Limits 10s, 32 MB

A long long time ago, I left the country that was my home and with my head full of brains and shoes full of feet I went on a journey through the long lonely shores, snoring sleepy mountains and lush green forests. Then I got completely lost.

On my path, I met a philosopher who was lost too but he seemed very content. I said, “How?”. He told me, “Eet izz phet!”. I said, “What?”. With his husky voice, he told me it was my fate to get lost and greatness is not in merely accepting the fate but in loving it. Which seemed like… philosophy.

We became good friends and one day I told him I was a programmer. The philosopher laughed, “Ho ho ho! I noo a good poggamming poblom”. Then he told me, he’ll give me a list of words and a bunch of queries. Each query will ask whether a particular word was in the list he gave me. I said, “Huh, that’s easy. I need to keep a set.” Then the philosopher laughed again and told me the only computer we have right now has 32 MB memory but the list is 50 MB and it’s in the hard disk.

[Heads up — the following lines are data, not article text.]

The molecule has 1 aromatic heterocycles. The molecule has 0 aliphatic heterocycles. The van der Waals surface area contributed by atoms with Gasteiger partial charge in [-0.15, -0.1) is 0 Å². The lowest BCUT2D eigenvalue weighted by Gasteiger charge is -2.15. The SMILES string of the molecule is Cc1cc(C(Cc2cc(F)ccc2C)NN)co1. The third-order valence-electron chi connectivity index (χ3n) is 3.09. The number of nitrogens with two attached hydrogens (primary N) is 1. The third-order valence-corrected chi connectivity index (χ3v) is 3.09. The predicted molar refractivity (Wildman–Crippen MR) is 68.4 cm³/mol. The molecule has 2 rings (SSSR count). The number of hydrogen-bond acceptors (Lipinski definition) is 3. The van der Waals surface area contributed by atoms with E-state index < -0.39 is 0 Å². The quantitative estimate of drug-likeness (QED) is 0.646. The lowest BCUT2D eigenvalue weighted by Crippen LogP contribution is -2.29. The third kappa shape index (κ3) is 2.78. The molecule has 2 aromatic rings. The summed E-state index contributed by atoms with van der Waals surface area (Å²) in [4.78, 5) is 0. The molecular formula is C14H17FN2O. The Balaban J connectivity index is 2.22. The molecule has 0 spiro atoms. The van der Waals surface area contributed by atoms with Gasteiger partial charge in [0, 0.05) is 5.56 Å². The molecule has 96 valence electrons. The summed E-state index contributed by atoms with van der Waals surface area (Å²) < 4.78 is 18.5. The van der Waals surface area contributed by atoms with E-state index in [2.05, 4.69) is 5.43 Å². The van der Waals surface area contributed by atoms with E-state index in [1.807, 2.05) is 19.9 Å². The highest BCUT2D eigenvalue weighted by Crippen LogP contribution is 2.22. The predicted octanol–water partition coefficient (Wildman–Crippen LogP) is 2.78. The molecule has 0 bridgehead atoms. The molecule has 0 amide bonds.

I cried, “Oh philosopher! The problem is too big for me. I can’t even fit it in my memory!”. Philosopher nodded with a serious face and asked me if I thought Hercules could still become Hercules if he didn’t face Hydra and beasts way bigger than himself?

Now, it is your fate to be your own Hercules and face the same problem.


The test case will start with an integer NN (1N1000001 ≤ N ≤ 100000), then NN words will follow with one word in each line - this is the list. After that there will be another integer MM (1M1000001 ≤ M ≤ 100000) and then MM queries will follow with one word in each line. Each word will be at most 1000 ASCII lowercase alphabets (‘a’ - ‘z’).

You can assume the entire input file will be at most 50 MB.


For each query, print one line with the word yes\texttt{yes}, or no\texttt{no} depending on whether that word was on the list or not.



Because the way Java handles memory, it's pretty hard to solve this problem with Java. Even if you have figured out the solution to reduce memory usage, you'll have to use with InputStreamReader, read one by one character, stick to primitive types as much as you can, reuse your variables and call System.gc() after reading every 2000 words. Also note, the dataset was prepared with Linux, so newline is '\n', which is a 10 if you're reading with I wish Java handled memory differently, but it is fate.


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